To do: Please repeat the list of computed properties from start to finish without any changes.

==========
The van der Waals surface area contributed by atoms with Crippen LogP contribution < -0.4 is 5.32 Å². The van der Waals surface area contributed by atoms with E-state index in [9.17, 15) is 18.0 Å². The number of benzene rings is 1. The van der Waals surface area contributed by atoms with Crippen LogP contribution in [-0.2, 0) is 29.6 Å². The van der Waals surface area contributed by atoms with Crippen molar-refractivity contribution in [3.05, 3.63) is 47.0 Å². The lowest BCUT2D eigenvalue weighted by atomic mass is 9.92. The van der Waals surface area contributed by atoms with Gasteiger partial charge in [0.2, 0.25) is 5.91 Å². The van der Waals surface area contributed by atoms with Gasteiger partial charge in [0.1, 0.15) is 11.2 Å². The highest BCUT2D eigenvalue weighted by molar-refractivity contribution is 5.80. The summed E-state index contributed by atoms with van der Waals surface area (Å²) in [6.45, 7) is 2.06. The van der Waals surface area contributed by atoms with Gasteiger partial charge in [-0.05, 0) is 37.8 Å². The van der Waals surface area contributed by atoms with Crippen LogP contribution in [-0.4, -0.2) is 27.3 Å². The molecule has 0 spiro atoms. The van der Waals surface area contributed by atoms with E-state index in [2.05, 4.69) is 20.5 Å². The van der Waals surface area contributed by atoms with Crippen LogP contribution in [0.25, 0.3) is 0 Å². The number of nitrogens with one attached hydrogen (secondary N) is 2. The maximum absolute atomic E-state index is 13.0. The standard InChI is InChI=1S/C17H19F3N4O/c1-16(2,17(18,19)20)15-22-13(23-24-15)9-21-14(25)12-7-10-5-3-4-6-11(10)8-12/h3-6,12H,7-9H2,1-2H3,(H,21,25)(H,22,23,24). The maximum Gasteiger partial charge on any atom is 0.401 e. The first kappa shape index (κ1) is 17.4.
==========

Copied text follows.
The van der Waals surface area contributed by atoms with Crippen LogP contribution < -0.4 is 5.32 Å². The van der Waals surface area contributed by atoms with E-state index in [9.17, 15) is 18.0 Å². The number of benzene rings is 1. The van der Waals surface area contributed by atoms with Crippen LogP contribution in [-0.2, 0) is 29.6 Å². The van der Waals surface area contributed by atoms with Crippen molar-refractivity contribution in [3.05, 3.63) is 47.0 Å². The lowest BCUT2D eigenvalue weighted by atomic mass is 9.92. The van der Waals surface area contributed by atoms with Gasteiger partial charge in [0.2, 0.25) is 5.91 Å². The van der Waals surface area contributed by atoms with Gasteiger partial charge in [0.1, 0.15) is 11.2 Å². The highest BCUT2D eigenvalue weighted by molar-refractivity contribution is 5.80. The summed E-state index contributed by atoms with van der Waals surface area (Å²) in [6.45, 7) is 2.06. The van der Waals surface area contributed by atoms with Gasteiger partial charge in [-0.05, 0) is 37.8 Å². The van der Waals surface area contributed by atoms with Crippen LogP contribution in [-0.4, -0.2) is 27.3 Å². The molecule has 0 spiro atoms. The van der Waals surface area contributed by atoms with E-state index in [2.05, 4.69) is 20.5 Å². The van der Waals surface area contributed by atoms with Crippen LogP contribution in [0.25, 0.3) is 0 Å². The number of nitrogens with one attached hydrogen (secondary N) is 2. The maximum absolute atomic E-state index is 13.0. The standard InChI is InChI=1S/C17H19F3N4O/c1-16(2,17(18,19)20)15-22-13(23-24-15)9-21-14(25)12-7-10-5-3-4-6-11(10)8-12/h3-6,12H,7-9H2,1-2H3,(H,21,25)(H,22,23,24). The maximum Gasteiger partial charge on any atom is 0.401 e. The first kappa shape index (κ1) is 17.4.